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Rosemary Dowling

From the Outlook, Vol.1 No. 1:
It is impossible to write about the Point Lookout HistoricalSociety without writing also of Rosemary A. Dowling.

She was its founder, its curator, its leader. Her exhibits were legendary – whether she was celebrating the houses, the beaches and inlets, the businesses and bars, the people from our collective past who made our community unique– there was always a crowd, always someone arguing or embellishing. She was always at the center of it, taking it in, asking for a copy of a family photo, cornering someone to sit down for fifteen minutes to clarify a point. A woman of endless energy, Rosemary Dowling was able to combine civic spirit together with a fierce sense of family and a sharp wit. It is fair to say that she did not suffer fools and she was always sure in her convictions.

One day,which,depending on the memory could be a long time ago or seemingly just past,the former Rosemary McLoone of Flatbush met a young Thomas Dowling,and they fell in love.

They raised five children together, Rosemary (Rary), who now co-chairs the PLHS,Thomas, Jimmy,Maureen, and Kristina.They became grandparents to 11 (now 12) grandchildren.

They made their lives in Point Lookout, in a unique house on Ocean Boulevard that reflected their love and interests.They gave back to their community in so many ways. It is incredible to think that they were each President of the Point Lookout Civic Association (as was Rosemary’s brother Jack McLoone) besides being a parent, and a spouse, and if that were not enough she was a volunteer or leader in so many other causes. She didn’t need her name on the letterhead, she didn’t need anyone else to know; she was always there when you needed her.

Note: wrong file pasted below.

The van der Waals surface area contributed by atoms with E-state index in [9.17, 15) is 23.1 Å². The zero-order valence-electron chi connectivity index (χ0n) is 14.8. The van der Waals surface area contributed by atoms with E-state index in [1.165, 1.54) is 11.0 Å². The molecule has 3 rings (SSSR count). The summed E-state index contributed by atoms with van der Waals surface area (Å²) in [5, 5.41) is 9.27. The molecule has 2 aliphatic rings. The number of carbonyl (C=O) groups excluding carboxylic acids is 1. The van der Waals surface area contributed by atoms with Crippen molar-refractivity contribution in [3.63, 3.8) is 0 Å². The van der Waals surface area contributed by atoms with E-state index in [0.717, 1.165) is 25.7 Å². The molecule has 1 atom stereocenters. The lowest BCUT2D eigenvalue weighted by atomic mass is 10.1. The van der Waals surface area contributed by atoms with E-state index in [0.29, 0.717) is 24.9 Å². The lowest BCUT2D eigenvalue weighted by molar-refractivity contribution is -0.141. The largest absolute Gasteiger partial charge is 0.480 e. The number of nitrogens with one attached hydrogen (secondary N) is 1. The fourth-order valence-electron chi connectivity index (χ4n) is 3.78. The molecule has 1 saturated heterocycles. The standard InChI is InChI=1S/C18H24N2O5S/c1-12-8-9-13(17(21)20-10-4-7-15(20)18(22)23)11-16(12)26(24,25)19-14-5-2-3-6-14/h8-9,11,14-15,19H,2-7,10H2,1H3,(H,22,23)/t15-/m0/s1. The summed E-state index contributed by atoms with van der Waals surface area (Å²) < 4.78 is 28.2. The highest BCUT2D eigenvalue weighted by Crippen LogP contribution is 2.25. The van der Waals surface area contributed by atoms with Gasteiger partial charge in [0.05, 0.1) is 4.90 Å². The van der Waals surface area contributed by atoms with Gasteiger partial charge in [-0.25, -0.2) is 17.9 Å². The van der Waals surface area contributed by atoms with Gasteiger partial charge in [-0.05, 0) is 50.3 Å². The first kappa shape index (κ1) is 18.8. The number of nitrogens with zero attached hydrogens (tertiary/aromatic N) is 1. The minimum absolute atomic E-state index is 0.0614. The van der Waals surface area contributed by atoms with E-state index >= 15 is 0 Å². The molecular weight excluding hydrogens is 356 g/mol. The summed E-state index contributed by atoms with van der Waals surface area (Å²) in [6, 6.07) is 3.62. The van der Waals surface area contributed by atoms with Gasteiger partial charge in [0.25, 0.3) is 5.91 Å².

She was always in my life.The Dowlings were close friends with my parents, the boys were childhood friends of my brothers, our families owned a boat together a long time ago. In Point Lookout you just become intertwined with some families. Later, as an adult, I would run into her at the beach, where she seemed to set up her summer office, sitting with her children and grandchildren; again, always at the center, always with that incredible tan and Cheshire Cat smile, always glad to see me or my brothers or our children and, always and forever, formidable and strong. It is that strength – that sureness in herself and her surroundings that I will remember

In losing Rosemary Dowling,we have lost a driving force, and it is a testament to her vision and energy that the PLHS has continued to be such a thriving, productive, positive voice in our community.

She is missed by so many and is present in all the work that we continue on her behalf.
The Editor